In addition to learning from Linda and Lisa, we have had the incredible opportunity these last seven months to meet so many farmers, growers, gardeners and community members who are genuinely interested in building community and friendships, sharing their knowledge AND enthusiasm for our efforts. My friend, Kat, having grown up in Twisp, WA and having been around livestock and animals her entire life, has coached me on several animal husbandry subjects. Her husband has lived in Poulsbo for three generations which is where the two of them currently live with their three beautiful boys. She has offered to teach me how to shoot a compound bow (something my father taught me when I was young but a skill I've not had the opportunity to practice in my adult life). Bob, who recently plowed our field with his John Deere tractor, has lived in North Kitsap (Eglon) for seventy-four years. He taught us so much about working the land with machinery and offered to continue to serve as a resource in the coming months and years. His warm and wonderful wife, Diane, shared stories of their 50+ years of living together in North Kitsap and her recipes for her favorite strawberry jam, made with Jell-O. There are so many more who we've met and who have contributed to this move being a genuinely rich and meaningful experience for all three of us.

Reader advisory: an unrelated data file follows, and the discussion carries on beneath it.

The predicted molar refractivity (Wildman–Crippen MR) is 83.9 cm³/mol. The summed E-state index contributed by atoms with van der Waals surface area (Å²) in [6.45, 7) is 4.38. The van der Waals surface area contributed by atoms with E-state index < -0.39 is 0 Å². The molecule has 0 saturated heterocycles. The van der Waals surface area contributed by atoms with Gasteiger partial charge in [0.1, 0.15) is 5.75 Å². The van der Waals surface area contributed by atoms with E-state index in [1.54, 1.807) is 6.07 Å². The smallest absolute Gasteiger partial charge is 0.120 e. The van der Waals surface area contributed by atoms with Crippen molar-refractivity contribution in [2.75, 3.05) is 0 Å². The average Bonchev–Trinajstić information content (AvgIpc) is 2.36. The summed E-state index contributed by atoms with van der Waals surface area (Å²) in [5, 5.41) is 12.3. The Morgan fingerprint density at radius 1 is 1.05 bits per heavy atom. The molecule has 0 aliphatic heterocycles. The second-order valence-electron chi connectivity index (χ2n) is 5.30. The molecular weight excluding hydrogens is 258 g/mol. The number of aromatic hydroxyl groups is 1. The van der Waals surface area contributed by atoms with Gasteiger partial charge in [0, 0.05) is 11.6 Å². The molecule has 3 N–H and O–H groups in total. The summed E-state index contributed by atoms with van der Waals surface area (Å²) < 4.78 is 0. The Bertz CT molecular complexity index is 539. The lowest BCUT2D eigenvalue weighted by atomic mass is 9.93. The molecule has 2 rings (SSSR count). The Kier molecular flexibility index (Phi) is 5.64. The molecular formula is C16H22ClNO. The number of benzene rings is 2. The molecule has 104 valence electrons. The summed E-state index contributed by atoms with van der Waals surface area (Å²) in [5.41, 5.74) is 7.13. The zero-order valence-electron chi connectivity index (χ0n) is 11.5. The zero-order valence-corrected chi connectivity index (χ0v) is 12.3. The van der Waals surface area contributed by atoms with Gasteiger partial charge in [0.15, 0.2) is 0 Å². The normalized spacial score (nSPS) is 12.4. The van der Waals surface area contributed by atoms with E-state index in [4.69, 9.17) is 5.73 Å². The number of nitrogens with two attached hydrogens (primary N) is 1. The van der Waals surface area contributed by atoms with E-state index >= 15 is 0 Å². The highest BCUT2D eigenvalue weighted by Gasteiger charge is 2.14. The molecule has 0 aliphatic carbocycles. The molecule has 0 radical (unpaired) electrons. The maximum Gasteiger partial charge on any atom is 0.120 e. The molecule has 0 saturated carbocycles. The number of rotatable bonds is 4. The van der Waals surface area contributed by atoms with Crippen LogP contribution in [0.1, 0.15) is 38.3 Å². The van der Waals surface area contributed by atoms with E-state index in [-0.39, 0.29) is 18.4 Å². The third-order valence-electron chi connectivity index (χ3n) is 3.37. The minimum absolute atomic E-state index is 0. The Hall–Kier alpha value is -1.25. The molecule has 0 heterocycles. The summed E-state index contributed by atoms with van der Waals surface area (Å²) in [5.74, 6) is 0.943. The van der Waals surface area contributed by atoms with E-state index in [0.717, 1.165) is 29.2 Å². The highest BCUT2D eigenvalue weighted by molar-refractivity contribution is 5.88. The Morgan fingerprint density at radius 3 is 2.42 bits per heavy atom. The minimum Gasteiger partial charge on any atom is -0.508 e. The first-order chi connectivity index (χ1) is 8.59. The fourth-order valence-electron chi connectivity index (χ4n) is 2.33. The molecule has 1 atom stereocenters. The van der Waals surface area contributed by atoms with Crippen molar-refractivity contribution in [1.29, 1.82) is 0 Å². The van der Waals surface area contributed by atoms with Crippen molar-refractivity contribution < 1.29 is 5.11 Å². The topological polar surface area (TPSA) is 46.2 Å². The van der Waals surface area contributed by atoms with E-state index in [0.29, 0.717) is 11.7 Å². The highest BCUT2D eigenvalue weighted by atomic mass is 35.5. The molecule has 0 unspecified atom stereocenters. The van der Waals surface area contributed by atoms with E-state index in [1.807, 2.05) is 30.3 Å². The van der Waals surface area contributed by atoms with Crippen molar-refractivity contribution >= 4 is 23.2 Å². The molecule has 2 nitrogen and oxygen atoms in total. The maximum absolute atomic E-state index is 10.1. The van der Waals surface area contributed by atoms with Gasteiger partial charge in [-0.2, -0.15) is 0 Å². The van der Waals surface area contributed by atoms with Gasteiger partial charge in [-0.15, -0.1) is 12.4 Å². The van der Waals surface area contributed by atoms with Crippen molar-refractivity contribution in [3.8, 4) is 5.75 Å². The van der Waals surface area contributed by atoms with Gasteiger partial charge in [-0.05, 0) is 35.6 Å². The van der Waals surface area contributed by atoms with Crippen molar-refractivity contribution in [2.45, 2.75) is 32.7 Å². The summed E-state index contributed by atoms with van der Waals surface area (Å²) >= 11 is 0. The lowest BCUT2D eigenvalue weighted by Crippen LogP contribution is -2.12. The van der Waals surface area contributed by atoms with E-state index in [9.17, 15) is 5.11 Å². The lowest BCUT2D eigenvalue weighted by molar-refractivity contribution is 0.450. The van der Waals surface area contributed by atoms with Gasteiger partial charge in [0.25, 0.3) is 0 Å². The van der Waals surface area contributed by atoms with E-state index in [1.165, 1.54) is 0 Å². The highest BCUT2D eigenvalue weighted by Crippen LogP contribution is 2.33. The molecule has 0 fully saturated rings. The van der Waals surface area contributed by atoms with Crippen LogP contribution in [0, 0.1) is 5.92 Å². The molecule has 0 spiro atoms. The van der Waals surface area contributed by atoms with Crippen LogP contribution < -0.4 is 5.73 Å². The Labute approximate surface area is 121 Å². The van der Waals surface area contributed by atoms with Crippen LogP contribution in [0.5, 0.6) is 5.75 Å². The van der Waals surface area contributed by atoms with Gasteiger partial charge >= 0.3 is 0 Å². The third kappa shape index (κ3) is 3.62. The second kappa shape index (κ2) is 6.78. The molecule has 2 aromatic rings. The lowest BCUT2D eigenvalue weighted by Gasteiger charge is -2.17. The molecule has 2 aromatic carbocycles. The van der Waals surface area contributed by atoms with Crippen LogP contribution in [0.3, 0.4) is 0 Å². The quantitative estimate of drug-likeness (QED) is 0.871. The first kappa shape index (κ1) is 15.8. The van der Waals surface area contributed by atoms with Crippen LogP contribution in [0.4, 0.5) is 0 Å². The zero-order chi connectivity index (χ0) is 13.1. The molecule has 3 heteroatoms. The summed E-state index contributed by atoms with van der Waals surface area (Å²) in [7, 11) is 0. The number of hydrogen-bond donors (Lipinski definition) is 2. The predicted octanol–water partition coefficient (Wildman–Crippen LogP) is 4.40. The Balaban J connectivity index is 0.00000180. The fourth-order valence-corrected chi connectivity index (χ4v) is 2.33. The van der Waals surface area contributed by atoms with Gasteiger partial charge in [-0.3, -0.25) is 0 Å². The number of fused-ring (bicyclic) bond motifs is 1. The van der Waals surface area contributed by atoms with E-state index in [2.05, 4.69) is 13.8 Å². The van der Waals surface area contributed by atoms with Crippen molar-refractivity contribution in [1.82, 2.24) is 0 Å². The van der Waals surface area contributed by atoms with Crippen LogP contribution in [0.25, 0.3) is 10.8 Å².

Despite our enthusiastic pace, last night, as has been the case on several warm evenings this Summer, we paused and were joined for dinner in the garden by family and friends who generously shared in this space and in the bounty that this soil provides. And we gave thanks. Deep gratitude... The world is a crazy place right now and coming together, in celebration of diversity, community, love, friendship, resiliency and food, fills our heart and gives us hope.